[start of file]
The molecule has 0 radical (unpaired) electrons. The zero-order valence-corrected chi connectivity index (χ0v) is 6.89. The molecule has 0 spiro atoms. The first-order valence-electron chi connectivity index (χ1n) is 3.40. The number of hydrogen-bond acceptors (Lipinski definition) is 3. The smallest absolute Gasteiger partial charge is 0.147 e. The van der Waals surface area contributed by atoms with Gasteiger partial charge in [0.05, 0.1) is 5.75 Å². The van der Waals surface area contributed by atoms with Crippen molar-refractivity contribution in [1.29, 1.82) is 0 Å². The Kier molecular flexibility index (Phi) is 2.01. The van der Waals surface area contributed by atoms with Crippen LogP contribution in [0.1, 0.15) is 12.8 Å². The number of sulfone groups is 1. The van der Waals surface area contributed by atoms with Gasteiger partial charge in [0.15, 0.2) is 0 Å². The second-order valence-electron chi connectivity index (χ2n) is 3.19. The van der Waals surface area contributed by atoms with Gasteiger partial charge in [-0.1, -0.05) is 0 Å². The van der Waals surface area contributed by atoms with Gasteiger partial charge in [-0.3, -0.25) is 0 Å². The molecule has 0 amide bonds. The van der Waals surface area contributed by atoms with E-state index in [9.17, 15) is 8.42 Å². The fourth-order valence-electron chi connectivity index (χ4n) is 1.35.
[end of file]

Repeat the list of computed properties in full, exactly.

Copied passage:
The molecule has 0 radical (unpaired) electrons. The zero-order valence-corrected chi connectivity index (χ0v) is 6.89. The molecule has 0 spiro atoms. The first-order valence-electron chi connectivity index (χ1n) is 3.40. The number of hydrogen-bond acceptors (Lipinski definition) is 3. The smallest absolute Gasteiger partial charge is 0.147 e. The van der Waals surface area contributed by atoms with Gasteiger partial charge in [0.05, 0.1) is 5.75 Å². The van der Waals surface area contributed by atoms with Crippen molar-refractivity contribution in [1.29, 1.82) is 0 Å². The Kier molecular flexibility index (Phi) is 2.01. The van der Waals surface area contributed by atoms with Crippen LogP contribution in [0.1, 0.15) is 12.8 Å². The number of sulfone groups is 1. The van der Waals surface area contributed by atoms with Gasteiger partial charge in [0.15, 0.2) is 0 Å². The second-order valence-electron chi connectivity index (χ2n) is 3.19. The van der Waals surface area contributed by atoms with Gasteiger partial charge in [-0.1, -0.05) is 0 Å². The van der Waals surface area contributed by atoms with Gasteiger partial charge in [-0.3, -0.25) is 0 Å². The molecule has 0 amide bonds. The van der Waals surface area contributed by atoms with E-state index in [9.17, 15) is 8.42 Å². The fourth-order valence-electron chi connectivity index (χ4n) is 1.35.